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PostPosted: Tue Jun 12, 2012 3:53 pm 
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Bearcat

Joined: Tue Jun 12, 2012 2:06 pm
Posts: 4
Location: arizona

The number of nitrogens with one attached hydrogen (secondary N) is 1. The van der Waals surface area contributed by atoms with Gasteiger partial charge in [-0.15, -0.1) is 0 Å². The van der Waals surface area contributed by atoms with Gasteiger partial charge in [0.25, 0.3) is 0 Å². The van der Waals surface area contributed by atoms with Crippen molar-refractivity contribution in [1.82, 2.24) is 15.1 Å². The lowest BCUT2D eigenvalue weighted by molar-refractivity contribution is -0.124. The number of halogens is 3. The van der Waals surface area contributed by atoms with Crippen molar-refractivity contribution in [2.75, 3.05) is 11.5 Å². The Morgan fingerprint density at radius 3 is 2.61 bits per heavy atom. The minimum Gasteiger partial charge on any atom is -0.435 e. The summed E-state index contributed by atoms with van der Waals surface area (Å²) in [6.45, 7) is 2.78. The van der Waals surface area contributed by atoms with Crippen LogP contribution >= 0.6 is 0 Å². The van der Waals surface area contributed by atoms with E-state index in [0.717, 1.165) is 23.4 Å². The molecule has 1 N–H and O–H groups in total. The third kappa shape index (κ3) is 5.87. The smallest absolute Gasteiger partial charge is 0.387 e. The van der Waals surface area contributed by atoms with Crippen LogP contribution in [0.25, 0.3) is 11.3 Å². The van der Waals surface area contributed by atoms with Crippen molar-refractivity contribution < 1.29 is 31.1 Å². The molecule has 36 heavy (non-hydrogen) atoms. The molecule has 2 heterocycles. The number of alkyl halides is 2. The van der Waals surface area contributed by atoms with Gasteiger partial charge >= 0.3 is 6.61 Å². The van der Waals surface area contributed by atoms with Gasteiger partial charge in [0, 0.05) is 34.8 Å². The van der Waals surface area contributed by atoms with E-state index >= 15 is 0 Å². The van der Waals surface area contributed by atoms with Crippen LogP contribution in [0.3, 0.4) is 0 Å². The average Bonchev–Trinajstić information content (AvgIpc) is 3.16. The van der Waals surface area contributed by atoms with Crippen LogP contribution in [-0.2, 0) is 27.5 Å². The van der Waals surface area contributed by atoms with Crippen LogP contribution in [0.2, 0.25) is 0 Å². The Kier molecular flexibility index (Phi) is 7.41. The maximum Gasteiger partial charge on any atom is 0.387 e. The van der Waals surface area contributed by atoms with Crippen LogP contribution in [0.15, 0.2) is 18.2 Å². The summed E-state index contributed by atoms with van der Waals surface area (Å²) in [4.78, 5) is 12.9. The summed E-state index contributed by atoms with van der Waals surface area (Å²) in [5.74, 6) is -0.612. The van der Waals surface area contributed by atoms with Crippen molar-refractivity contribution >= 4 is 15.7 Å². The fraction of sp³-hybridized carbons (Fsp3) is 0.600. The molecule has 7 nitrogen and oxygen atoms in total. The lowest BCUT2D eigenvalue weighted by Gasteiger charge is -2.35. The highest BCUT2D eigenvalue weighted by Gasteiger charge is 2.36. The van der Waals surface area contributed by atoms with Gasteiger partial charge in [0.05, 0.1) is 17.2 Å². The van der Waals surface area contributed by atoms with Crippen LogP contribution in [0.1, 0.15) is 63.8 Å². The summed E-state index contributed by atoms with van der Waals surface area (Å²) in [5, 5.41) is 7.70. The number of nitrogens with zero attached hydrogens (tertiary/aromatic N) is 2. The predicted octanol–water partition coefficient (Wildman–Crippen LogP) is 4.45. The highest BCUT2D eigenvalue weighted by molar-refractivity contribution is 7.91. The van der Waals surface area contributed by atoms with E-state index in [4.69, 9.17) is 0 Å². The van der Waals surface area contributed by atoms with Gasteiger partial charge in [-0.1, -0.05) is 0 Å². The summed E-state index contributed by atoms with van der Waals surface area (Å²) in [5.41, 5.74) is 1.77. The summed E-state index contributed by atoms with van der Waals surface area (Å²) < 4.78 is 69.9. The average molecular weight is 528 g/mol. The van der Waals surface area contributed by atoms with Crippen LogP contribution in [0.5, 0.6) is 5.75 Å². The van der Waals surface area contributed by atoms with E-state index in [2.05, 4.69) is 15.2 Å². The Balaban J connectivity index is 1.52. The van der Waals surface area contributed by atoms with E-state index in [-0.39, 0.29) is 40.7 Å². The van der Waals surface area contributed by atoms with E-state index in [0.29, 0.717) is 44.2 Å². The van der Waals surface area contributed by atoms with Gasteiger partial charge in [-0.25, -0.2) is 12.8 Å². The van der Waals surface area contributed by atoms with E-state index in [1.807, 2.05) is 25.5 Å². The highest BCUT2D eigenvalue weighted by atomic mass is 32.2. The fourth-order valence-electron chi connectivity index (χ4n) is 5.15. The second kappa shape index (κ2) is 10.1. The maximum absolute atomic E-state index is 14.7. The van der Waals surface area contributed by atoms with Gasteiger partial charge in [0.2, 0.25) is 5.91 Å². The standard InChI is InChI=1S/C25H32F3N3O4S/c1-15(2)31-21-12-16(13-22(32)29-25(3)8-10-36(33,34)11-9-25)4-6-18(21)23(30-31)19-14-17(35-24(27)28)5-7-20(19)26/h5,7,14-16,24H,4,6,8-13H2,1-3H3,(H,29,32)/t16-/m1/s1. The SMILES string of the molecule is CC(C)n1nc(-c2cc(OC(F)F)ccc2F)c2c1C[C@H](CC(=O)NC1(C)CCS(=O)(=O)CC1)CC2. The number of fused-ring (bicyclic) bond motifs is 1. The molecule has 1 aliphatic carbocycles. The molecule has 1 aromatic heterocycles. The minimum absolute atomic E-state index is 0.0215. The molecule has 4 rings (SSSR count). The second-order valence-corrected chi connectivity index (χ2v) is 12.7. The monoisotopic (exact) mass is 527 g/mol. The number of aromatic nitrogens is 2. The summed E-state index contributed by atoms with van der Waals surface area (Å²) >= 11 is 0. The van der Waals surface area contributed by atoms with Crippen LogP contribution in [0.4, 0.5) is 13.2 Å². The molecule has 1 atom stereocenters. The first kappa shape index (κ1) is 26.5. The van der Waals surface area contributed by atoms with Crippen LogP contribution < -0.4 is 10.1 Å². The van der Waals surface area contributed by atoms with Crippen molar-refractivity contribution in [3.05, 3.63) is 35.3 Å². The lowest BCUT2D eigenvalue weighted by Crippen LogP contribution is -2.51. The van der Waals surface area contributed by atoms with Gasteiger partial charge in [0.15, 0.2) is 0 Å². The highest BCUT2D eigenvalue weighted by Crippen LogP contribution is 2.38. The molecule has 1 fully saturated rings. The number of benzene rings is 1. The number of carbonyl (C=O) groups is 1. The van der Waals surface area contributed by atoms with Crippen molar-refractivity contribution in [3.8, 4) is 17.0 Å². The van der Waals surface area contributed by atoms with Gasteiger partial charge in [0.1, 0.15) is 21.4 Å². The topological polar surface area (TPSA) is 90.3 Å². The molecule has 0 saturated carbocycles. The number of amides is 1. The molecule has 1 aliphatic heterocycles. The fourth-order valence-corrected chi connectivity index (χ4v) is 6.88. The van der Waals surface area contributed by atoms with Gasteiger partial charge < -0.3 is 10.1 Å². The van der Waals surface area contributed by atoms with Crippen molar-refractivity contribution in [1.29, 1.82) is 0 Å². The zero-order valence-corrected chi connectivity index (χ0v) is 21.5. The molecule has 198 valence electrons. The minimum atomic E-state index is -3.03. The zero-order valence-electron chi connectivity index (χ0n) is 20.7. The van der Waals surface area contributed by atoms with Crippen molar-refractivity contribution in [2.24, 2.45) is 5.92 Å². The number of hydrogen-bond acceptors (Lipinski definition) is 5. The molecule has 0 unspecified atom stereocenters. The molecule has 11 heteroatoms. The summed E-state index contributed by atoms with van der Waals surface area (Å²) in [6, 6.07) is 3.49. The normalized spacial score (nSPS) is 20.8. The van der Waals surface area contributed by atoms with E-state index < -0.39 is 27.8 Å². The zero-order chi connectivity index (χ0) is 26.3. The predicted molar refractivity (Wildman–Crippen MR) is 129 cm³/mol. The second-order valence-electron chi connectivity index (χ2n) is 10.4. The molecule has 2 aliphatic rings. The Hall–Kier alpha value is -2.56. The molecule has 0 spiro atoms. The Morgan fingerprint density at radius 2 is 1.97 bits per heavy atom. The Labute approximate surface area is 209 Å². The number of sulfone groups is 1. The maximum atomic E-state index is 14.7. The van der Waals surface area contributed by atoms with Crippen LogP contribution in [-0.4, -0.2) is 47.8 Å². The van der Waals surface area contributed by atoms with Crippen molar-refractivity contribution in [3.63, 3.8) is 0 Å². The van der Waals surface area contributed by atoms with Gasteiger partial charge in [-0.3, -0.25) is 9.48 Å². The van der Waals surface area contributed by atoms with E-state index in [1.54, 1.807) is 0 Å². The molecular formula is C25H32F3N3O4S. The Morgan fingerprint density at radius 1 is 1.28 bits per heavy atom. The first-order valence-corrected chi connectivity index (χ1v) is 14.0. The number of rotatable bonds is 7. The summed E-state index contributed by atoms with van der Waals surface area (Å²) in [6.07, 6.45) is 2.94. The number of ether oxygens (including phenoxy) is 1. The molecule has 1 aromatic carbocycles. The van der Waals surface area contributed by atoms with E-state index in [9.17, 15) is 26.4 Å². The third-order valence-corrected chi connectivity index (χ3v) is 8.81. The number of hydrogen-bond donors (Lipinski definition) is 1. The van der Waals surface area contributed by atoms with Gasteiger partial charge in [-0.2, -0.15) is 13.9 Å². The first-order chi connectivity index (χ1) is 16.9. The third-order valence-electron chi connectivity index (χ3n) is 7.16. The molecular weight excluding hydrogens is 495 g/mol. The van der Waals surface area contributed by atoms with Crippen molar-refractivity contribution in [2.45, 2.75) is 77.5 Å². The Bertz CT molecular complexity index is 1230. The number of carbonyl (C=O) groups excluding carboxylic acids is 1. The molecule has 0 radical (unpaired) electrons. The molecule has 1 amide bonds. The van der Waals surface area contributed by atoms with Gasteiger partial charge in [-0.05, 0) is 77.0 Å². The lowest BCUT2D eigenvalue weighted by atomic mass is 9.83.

I am curious about the opinions here of the value of a poster child pistol. By poster child, I mean a gun that was widely advertised with photos, in this case, the advertisement campaign announcing the "William B. Ruger Endowment Special NRA Edition Mark II Pistol". As a dealer back then, I was made aware of the coming introduction of the "William B. Ruger Endowment Special NRA Edition Mark II Pistol" through Davidsons. The special flyer from Davidson's had a large color picture of the "William B. Ruger Endowment Special NRA Edition Mark II Pistol". The serial number of the pictured pistol could be seen easily which was NRA-00357. This first Bill Ruger comemmorative pistol was a combined project by Ruger, NRA and Davidsons. The first 500 serial numbers were available for a $100 donation to the NRA Foundation. I called Davidsons and asked if serial number NRA-00357 was available and was told it was already taken. Later, I was able to contact my salesman at Davidsons and asked again and yes!...it was available. I promptly made arrangements to secure that serial number. As the advertising campaign progressed, I collected a large number of industry publications that had color pictures of the pistol that clearly showed the serial number. Additionally, a special limited edition of the Blue Book of gun values was produced. The cover shows the pistol with the serial number clearly visible. As the purchaser of the serial number, I was allowed to buy a copy of the special edition Blue book, serialized 357 and personally signed by Wayne La Pierre and William B. Ruger Jr. I collected dozens of publications showing the pistol with serial number legible including Guns and Ammo, Shooting Industry, Gun List, American Firearms, American Handgunner, Davidson's Flyers, American Hunter, Shooting Times, Woman's Outlook, America's First Freedom, American Rifleman, Shotgun News, Special Advertising Clip Art from Ruger, plus, there are probably more publications that I missed that could be tracked down to add to the collection. The gun is still in mint condition in the original case which also bears the serial number. This is a unique gun, seen by tens of millions via the extensive advertising campaign. There is no comparison that I know of to base a value on. I had the gun at auction for $10,000.00 (ten thousand) and was tentatively sold at $7,500.00. The buyers wanted to make payments to which I agreed. Their first check cleared but, then, they defaulted. I waited nearly a year and contacted them asking what they wanted to do. I offered them their money from the first payment back but, they said they still wanted the gun. They sent another check but, that bounced. The last contact I had with them, they still wanted the deal but, I have given up on them. Upon selling, I will refund their total investment. Now, I am going to put it back up for auction and would be much obliged for your opinion as to what value to put on the gun and collection of industry publications that show the gun and serial number clearly. I am thinking back to the first selling price of $7,500.00..cash or cash and trade. I am grateful for any input you are willing to share. Thanks very much